A South American plant with a 10ft (3m) tall flower spike is about to bloom in a Surrey glasshouse for the first time since it was planted 15 years ago.
The Royal Horticultural Society (RHS) at Wisley said the Puya chilensis, a native of Chile, would bloom in the next few days and last about a week.
In the Andes it uses its sharp spines to snare and trap sheep and other animals, which slowly starve to death.
The animals then decay at the base of the plant, acting as a fertiliser.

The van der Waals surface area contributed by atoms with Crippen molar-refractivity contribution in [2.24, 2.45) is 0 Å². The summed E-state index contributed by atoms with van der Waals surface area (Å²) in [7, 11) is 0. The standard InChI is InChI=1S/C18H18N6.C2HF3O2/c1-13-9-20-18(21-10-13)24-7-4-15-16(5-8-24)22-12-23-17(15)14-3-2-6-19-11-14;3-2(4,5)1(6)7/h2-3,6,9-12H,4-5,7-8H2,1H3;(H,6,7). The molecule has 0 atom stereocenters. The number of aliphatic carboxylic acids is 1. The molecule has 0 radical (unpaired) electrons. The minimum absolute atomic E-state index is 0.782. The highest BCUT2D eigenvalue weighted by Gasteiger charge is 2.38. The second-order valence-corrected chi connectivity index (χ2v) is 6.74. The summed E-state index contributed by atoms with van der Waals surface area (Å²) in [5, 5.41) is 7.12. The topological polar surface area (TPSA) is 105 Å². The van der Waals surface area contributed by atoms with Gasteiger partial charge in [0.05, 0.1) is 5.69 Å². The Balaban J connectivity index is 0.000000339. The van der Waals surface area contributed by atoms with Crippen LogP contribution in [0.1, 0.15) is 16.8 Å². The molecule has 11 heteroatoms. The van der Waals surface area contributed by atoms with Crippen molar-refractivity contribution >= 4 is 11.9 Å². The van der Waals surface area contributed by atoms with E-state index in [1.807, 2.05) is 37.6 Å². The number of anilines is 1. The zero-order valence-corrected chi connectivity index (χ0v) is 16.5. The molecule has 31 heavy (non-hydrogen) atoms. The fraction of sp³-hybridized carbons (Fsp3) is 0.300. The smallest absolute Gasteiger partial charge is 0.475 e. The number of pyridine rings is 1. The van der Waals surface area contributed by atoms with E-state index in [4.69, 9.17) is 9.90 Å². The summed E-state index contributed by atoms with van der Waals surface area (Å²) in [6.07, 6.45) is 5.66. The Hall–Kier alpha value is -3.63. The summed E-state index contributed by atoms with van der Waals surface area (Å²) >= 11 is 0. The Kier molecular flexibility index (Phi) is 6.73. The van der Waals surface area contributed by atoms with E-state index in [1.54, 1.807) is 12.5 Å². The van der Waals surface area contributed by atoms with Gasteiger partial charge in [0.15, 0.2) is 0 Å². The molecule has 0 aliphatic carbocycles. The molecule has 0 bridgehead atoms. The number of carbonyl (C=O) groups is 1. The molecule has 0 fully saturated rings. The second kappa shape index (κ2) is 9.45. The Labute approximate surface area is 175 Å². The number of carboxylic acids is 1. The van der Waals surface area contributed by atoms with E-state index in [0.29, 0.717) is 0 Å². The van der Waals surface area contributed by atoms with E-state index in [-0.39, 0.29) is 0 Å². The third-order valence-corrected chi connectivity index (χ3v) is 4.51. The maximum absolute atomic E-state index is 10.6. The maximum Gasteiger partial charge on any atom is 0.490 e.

The RHS feeds its specimen on liquid fertiliser.
The gardening charity said very few specimens of Puya chilensis were known to have flowered in the UK.
The National Botanic Garden of Wales waited 11 years for its plant to bloom, though clumps bloom every April in the open on Tresco in the Isles of Scilly.
The plant has bright greeny-yellow flowers on tall spikes above the razor-sharp spines.
"I'm really pleased that we've finally coaxed our Puya chilensis into flower," said horticulturalist Cara Smith.
"We keep it well fed with liquid fertiliser as feeding it on its natural diet might prove a bit problematic.
"It's growing in the arid section of our glasshouse with its deadly spines well out of reach of both children and sheep alike."